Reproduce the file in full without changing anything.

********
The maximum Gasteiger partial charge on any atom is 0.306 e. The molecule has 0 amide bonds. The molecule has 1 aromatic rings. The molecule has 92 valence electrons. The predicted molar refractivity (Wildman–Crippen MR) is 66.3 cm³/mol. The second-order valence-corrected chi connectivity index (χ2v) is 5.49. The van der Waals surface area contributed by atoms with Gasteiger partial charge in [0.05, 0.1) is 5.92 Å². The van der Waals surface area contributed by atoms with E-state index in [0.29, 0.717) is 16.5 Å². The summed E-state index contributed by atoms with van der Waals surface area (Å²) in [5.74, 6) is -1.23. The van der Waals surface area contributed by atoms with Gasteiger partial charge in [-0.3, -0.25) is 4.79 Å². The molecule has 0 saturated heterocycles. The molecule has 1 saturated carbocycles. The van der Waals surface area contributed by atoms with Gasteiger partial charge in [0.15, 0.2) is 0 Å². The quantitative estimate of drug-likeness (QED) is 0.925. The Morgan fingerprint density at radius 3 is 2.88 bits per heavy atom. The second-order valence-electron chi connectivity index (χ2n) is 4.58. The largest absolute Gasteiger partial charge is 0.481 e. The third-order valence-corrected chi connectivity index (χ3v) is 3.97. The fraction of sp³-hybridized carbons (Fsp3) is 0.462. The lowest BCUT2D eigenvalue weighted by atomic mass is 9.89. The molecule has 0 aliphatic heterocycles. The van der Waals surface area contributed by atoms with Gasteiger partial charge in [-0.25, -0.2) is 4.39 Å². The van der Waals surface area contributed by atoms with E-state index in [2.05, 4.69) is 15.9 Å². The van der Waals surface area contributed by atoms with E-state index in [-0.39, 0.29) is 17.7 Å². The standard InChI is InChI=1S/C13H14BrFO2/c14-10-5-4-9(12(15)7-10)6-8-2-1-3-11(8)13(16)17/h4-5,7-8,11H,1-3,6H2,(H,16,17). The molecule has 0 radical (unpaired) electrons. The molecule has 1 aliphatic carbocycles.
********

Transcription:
The maximum Gasteiger partial charge on any atom is 0.306 e. The molecule has 0 amide bonds. The molecule has 1 aromatic rings. The molecule has 92 valence electrons. The predicted molar refractivity (Wildman–Crippen MR) is 66.3 cm³/mol. The second-order valence-corrected chi connectivity index (χ2v) is 5.49. The van der Waals surface area contributed by atoms with Gasteiger partial charge in [0.05, 0.1) is 5.92 Å². The van der Waals surface area contributed by atoms with E-state index in [0.29, 0.717) is 16.5 Å². The summed E-state index contributed by atoms with van der Waals surface area (Å²) in [5.74, 6) is -1.23. The van der Waals surface area contributed by atoms with Gasteiger partial charge in [-0.3, -0.25) is 4.79 Å². The molecule has 0 saturated heterocycles. The molecule has 1 saturated carbocycles. The van der Waals surface area contributed by atoms with Gasteiger partial charge in [0.15, 0.2) is 0 Å². The quantitative estimate of drug-likeness (QED) is 0.925. The Morgan fingerprint density at radius 3 is 2.88 bits per heavy atom. The second-order valence-electron chi connectivity index (χ2n) is 4.58. The largest absolute Gasteiger partial charge is 0.481 e. The third-order valence-corrected chi connectivity index (χ3v) is 3.97. The fraction of sp³-hybridized carbons (Fsp3) is 0.462. The lowest BCUT2D eigenvalue weighted by atomic mass is 9.89. The molecule has 0 aliphatic heterocycles. The van der Waals surface area contributed by atoms with Gasteiger partial charge in [-0.25, -0.2) is 4.39 Å². The van der Waals surface area contributed by atoms with E-state index in [2.05, 4.69) is 15.9 Å². The van der Waals surface area contributed by atoms with E-state index in [-0.39, 0.29) is 17.7 Å². The standard InChI is InChI=1S/C13H14BrFO2/c14-10-5-4-9(12(15)7-10)6-8-2-1-3-11(8)13(16)17/h4-5,7-8,11H,1-3,6H2,(H,16,17). The molecule has 0 radical (unpaired) electrons. The molecule has 1 aliphatic carbocycles.